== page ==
Biofouling is the accumulation of unwanted material on a surface and more particularly of living organisms in an aquatic environment. It is particularly a problem for immersed devices such as boat hulls, pipes or wind turbines. In order to limit this unwanted fouling, submerged surfaces are covered with an antifouling paint, the effectiveness of which currently depends on the presence of biocides. Although some extremely toxic compounds such as tributyltin have rightly been banned from their composition, most current antifouling paints contain a cocktail of substances that are harmful to marine species.
Materia Nova is therefore implementing antifouling solutions through the development of materials or coatings that incorporate molecules with repellent properties or through original microstructures that prevent living organisms from adhering and gripping.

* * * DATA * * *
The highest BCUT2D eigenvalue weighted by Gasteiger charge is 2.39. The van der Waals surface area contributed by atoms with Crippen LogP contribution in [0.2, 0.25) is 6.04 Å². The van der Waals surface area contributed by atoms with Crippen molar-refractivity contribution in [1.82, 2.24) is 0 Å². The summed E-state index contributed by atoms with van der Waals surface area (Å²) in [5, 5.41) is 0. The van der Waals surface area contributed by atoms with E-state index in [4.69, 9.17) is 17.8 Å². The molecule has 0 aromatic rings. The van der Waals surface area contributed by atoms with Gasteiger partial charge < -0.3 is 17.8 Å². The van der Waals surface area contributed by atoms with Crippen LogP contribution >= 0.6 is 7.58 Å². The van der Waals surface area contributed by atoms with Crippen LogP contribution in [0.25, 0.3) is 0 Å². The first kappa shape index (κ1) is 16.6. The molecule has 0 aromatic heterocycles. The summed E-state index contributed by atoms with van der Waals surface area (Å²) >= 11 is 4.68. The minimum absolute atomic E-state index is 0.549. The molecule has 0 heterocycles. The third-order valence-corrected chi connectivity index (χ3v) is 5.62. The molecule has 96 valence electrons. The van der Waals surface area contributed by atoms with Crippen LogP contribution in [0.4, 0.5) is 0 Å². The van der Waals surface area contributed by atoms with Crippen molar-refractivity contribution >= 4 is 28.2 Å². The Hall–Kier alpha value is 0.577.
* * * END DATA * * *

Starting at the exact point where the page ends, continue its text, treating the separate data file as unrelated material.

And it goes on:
- a multidisciplinary approach that combines expertise in materials, surface coatings and biotechnology to develop innovative antifouling solutions and test their effectiveness.
- methods for detecting biofilm formation in order to identify the formation of biofilm at an early stage and to develop an automated screening of lubricant solutions.
- The study of organisms involved in fouling.
- Expertise for selecting the right antifouling molecule fitting the type of fouling and for the production by biological or chemical means.
- The incorporation of molecules into materials and coatings.
- The development of micro-structured coatings.
- Material characterization and antifouling properties.
- Treatment of power plant pipelines and boat hulls.